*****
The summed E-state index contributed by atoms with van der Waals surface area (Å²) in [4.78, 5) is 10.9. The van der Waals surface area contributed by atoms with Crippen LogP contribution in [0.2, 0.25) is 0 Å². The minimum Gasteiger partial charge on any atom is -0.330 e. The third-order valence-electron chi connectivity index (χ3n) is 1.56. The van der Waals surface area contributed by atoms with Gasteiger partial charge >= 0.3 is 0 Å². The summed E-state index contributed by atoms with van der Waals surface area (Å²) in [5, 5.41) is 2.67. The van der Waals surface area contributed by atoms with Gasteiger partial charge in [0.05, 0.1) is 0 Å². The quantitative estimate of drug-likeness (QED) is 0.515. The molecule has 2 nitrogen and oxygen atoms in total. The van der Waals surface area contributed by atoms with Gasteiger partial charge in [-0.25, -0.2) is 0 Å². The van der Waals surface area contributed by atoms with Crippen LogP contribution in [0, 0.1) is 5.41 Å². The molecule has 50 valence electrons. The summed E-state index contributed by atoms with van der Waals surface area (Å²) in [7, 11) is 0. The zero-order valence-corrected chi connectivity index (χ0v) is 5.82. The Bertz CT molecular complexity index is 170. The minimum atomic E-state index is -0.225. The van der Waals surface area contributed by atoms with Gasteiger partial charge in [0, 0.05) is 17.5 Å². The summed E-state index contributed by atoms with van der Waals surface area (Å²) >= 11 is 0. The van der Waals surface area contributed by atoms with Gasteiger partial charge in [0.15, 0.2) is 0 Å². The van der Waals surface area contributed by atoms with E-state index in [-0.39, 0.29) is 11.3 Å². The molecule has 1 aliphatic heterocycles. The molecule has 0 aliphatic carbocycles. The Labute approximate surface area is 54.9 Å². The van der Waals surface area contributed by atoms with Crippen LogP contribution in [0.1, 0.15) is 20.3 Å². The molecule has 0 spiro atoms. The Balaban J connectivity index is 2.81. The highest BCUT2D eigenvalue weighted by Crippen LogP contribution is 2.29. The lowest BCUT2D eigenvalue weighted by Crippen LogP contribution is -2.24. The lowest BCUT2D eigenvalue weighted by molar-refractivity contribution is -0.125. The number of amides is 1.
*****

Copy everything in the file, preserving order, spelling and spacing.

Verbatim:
The summed E-state index contributed by atoms with van der Waals surface area (Å²) in [4.78, 5) is 10.9. The van der Waals surface area contributed by atoms with Crippen LogP contribution in [0.2, 0.25) is 0 Å². The minimum Gasteiger partial charge on any atom is -0.330 e. The third-order valence-electron chi connectivity index (χ3n) is 1.56. The van der Waals surface area contributed by atoms with Gasteiger partial charge >= 0.3 is 0 Å². The summed E-state index contributed by atoms with van der Waals surface area (Å²) in [5, 5.41) is 2.67. The van der Waals surface area contributed by atoms with Gasteiger partial charge in [0.05, 0.1) is 0 Å². The quantitative estimate of drug-likeness (QED) is 0.515. The molecule has 2 nitrogen and oxygen atoms in total. The van der Waals surface area contributed by atoms with Gasteiger partial charge in [-0.25, -0.2) is 0 Å². The van der Waals surface area contributed by atoms with Crippen LogP contribution in [0, 0.1) is 5.41 Å². The molecule has 50 valence electrons. The summed E-state index contributed by atoms with van der Waals surface area (Å²) in [7, 11) is 0. The zero-order valence-corrected chi connectivity index (χ0v) is 5.82. The Bertz CT molecular complexity index is 170. The minimum atomic E-state index is -0.225. The van der Waals surface area contributed by atoms with Gasteiger partial charge in [0, 0.05) is 17.5 Å². The summed E-state index contributed by atoms with van der Waals surface area (Å²) >= 11 is 0. The van der Waals surface area contributed by atoms with Gasteiger partial charge in [0.15, 0.2) is 0 Å². The van der Waals surface area contributed by atoms with E-state index in [-0.39, 0.29) is 11.3 Å². The molecule has 1 aliphatic heterocycles. The molecule has 0 aliphatic carbocycles. The Labute approximate surface area is 54.9 Å². The van der Waals surface area contributed by atoms with Crippen LogP contribution in [0.1, 0.15) is 20.3 Å². The molecule has 0 spiro atoms. The Balaban J connectivity index is 2.81. The highest BCUT2D eigenvalue weighted by Crippen LogP contribution is 2.29. The lowest BCUT2D eigenvalue weighted by Crippen LogP contribution is -2.24. The lowest BCUT2D eigenvalue weighted by molar-refractivity contribution is -0.125. The number of amides is 1.